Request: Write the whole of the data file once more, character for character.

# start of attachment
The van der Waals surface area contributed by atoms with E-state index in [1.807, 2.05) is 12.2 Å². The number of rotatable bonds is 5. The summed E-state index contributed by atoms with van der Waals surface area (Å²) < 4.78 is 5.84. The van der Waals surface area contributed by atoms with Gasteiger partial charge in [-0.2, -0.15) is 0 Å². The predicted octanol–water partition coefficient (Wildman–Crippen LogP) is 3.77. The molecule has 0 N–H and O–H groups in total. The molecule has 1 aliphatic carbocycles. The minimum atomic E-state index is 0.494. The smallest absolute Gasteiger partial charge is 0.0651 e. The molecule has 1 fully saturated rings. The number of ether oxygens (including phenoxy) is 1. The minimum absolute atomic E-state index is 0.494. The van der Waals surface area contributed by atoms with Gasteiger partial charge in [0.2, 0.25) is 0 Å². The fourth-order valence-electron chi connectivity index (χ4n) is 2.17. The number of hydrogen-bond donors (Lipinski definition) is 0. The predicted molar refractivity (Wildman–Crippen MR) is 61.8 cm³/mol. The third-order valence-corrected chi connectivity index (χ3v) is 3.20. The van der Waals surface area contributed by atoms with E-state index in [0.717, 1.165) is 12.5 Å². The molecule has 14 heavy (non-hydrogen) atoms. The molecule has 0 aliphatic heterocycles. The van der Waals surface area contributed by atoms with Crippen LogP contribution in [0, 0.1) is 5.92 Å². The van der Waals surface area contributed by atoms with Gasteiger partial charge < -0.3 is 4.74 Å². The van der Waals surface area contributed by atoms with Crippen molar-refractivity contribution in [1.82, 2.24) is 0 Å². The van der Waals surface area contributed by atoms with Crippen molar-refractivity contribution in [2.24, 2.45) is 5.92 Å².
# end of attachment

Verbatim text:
The van der Waals surface area contributed by atoms with E-state index in [1.807, 2.05) is 12.2 Å². The number of rotatable bonds is 5. The summed E-state index contributed by atoms with van der Waals surface area (Å²) < 4.78 is 5.84. The van der Waals surface area contributed by atoms with Gasteiger partial charge in [-0.2, -0.15) is 0 Å². The predicted octanol–water partition coefficient (Wildman–Crippen LogP) is 3.77. The molecule has 0 N–H and O–H groups in total. The molecule has 1 aliphatic carbocycles. The minimum atomic E-state index is 0.494. The smallest absolute Gasteiger partial charge is 0.0651 e. The molecule has 1 fully saturated rings. The number of ether oxygens (including phenoxy) is 1. The minimum absolute atomic E-state index is 0.494. The van der Waals surface area contributed by atoms with Gasteiger partial charge in [0.2, 0.25) is 0 Å². The fourth-order valence-electron chi connectivity index (χ4n) is 2.17. The number of hydrogen-bond donors (Lipinski definition) is 0. The predicted molar refractivity (Wildman–Crippen MR) is 61.8 cm³/mol. The third-order valence-corrected chi connectivity index (χ3v) is 3.20. The van der Waals surface area contributed by atoms with E-state index in [0.717, 1.165) is 12.5 Å². The molecule has 14 heavy (non-hydrogen) atoms. The molecule has 0 aliphatic heterocycles. The van der Waals surface area contributed by atoms with Crippen LogP contribution in [0, 0.1) is 5.92 Å². The van der Waals surface area contributed by atoms with Gasteiger partial charge < -0.3 is 4.74 Å². The van der Waals surface area contributed by atoms with Crippen molar-refractivity contribution in [1.82, 2.24) is 0 Å². The van der Waals surface area contributed by atoms with Crippen molar-refractivity contribution in [2.24, 2.45) is 5.92 Å².